A Bucharest court has convicted former communist prison commander Alexandru Visinescu for crimes against humanity, and direct involvement in 12 inmate deaths. The 89-year-old has shown no sign of remorse during the case.
Visinescu was a commander of Ramnicu Sarat facility from 1956 to 1963, running one of Romania's most notorious prisons for political detainees.
He was convicted to 20 years by a Bucharest court on Friday, marking the first such ruling for a communist-era prison leader since the collapse of Ceausescu's regime in 1989.
"This is a moral victory for us," said civilian plaintiff in the case Anca Cernea, whose father and grandfather were political prisoners at Ramnicu Sarat.
Prosecutors accused Visinescu of running an "extermination regime" in the prison, east of Bucharest, which was infamous for keeping all prisoners in solitary confinement.
"[Visinescu] committed crimes and however long has passed since then, he should still be punished," Cernea said.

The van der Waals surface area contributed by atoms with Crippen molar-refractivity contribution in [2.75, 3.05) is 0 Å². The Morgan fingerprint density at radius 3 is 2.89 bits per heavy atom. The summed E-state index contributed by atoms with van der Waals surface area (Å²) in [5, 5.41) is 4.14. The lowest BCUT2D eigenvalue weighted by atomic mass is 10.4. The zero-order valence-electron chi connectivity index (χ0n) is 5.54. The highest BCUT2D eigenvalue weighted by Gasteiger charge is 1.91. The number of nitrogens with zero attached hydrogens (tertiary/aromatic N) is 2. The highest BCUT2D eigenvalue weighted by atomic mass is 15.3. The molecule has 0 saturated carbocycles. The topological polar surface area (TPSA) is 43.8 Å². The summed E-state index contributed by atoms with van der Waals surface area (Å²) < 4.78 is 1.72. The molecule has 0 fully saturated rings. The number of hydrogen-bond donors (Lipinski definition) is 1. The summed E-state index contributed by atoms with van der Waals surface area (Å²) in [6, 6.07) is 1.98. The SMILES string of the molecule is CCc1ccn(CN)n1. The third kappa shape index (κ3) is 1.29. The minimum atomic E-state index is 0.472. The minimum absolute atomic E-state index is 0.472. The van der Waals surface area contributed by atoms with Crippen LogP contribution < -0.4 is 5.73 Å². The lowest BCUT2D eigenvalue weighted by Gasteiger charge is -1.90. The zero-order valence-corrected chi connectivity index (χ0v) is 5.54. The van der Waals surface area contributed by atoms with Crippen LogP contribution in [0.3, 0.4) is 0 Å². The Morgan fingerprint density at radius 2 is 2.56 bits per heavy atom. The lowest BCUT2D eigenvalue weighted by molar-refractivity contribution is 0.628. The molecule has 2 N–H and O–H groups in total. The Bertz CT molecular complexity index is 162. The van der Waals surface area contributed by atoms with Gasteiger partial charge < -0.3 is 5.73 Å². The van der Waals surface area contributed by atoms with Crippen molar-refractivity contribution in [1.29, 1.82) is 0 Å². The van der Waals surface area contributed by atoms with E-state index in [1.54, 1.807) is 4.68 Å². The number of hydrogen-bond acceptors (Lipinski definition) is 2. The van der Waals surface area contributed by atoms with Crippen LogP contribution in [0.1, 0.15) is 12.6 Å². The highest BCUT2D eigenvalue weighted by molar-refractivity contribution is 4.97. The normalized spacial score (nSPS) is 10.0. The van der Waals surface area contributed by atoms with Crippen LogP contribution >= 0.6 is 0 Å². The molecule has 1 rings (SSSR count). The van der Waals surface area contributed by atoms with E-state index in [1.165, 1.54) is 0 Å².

According to his court-appointed lawyer, Valentina Bornea, Visinescu is "very likely" to appeal Friday's verdict.
During the trial, prosecution presented evidence of Visinescu's direct involvement in the deaths of 12 inmates. He was also accused of subjecting prisoners to beatings and starvation, and denying them medical treatment and heating.
Visinescu's has repeatedly said he only followed orders from his superiors and upheld the law. He has voiced no regrets or apologies.
Local media reported that the 89-year old has been living in central Bucharest and receiving military pension.
Facing the past
"This is the most important decision ever taken by Romania's justice system regarding accountability for the communist era," said Andrei Muraru, who initiated the case in 2013 when he was head of the Institute for Investigation of Communist Crimes (IICCMER).
"This confirms a transformation in the justice system," he told AP news agency.
IICCMER claims it has a list of 35 prison officials aged 81 to 99 who committed crimes during the Cold War era. Several other prison commanders are also being investigated.
In a separate case, former labor camp commander Ioan Ficior is on trial for allegedly causing the deaths of 103 inmates between 1958 and 1963.
dj/ksb (AFP, Reuters, AP)